On Christmas Day, consider taking yourself to see Damien Chazelle’s modest three hour and five minute-long movie Babylon, which advertises itself as a rip-roaring 1920’s-set epic about what else but Hollywood, baby, and the moving pictures! Peep the uncensored trailer if you’re feeling brave.
Initially, we were told that Chazelle’s film was about the fall of silent pictures into the rise of talkies, and that stars Margot Robbie and Brad Pitt were possibly playing real people. Then it turned out it was less about talkies and more about a demented depiction of 1920’s Hollywood, or, to quote the director, “The Great Gatsby on steroids.”
The uncensored trailer opens with Robbie and co-stair Diego Calva snorting a lot of cocaine and talking about their hopes and dreams. “I just want for everyone to party forever,” Robbie says. You can do that actually: it’s called watching Baz Luhrmann’s Elvis on HBO Max. I digress. The trailer from then on out is a barrage of swearing — some very anachronistic “fucks” — and gunshots and boobs and car chases and Brad Pitt in what can only be described as his “random era.” Babylon’s uncensored trailer announces one thing, really, and one thing only: this is a movie for grown-ups. ;)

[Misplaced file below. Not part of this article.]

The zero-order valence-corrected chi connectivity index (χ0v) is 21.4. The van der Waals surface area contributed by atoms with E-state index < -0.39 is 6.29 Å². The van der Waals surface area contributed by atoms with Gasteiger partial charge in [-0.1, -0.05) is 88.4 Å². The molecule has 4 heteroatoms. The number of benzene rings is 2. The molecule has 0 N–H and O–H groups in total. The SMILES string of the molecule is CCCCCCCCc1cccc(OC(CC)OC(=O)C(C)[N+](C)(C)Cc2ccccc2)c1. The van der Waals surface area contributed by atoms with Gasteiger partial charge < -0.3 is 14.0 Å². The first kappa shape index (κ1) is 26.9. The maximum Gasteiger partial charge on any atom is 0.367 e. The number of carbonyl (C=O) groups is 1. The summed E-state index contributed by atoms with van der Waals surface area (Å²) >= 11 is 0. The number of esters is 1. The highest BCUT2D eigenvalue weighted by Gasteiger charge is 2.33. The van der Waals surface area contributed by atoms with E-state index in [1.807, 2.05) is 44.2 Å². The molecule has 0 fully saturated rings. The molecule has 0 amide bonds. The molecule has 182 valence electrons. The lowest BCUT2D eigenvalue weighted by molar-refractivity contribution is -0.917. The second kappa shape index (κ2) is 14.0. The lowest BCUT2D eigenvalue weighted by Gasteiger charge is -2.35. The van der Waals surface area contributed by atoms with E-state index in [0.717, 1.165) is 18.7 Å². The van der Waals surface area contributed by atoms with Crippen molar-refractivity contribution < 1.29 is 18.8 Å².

The trouble with uncensored trailers goes far beyond Babylon’s presumed failings or otherwise. The uncensored trailer is a remnant of trailer days’ past, of needing to know that there was a grosser, more seductive movie than what the MPAA deemed worthy of the eyes of general audiences. I hate to say it, but my greatest association with the uncensored or “red band” trailer is with Seth MacFarlane. With the proliferation of trailers online, anyone can see any old trailer from any old movie whenever they want. All that an uncensored trailer really argues is on behalf of presumed edginess, something I hardly trust the director of La La Land to provide, even if the trailer has a dick-shaped balloon in it.
That’s not to say outright that Chazelle’s film will be bad. Babylon boasts a bevy of great supporting actors: the Emmy-winning Jean Smart, Jovan Adepo, and the director of Don’t Worry Darling. The movie looks really expensive, which we all know usually leads to great results. Chazelle also has two great films under his belt: Whiplash and First Man. But those are process films about the tedious punishment of doing work. La La Land is a film about primary colors and Emma Stone’s aunt. Babylon looks to mostly be about Margot Robbie’s tired faux-Brooklyn accent, doing drugs, and getting stressed and tired and hating your life. Babylon is also, as of now, skipping all of the major fall film festivals, guaranteeing that cinephiles and regular movie-goers get the opportunity to be exhausted by it together. And that’s what the movies are all about.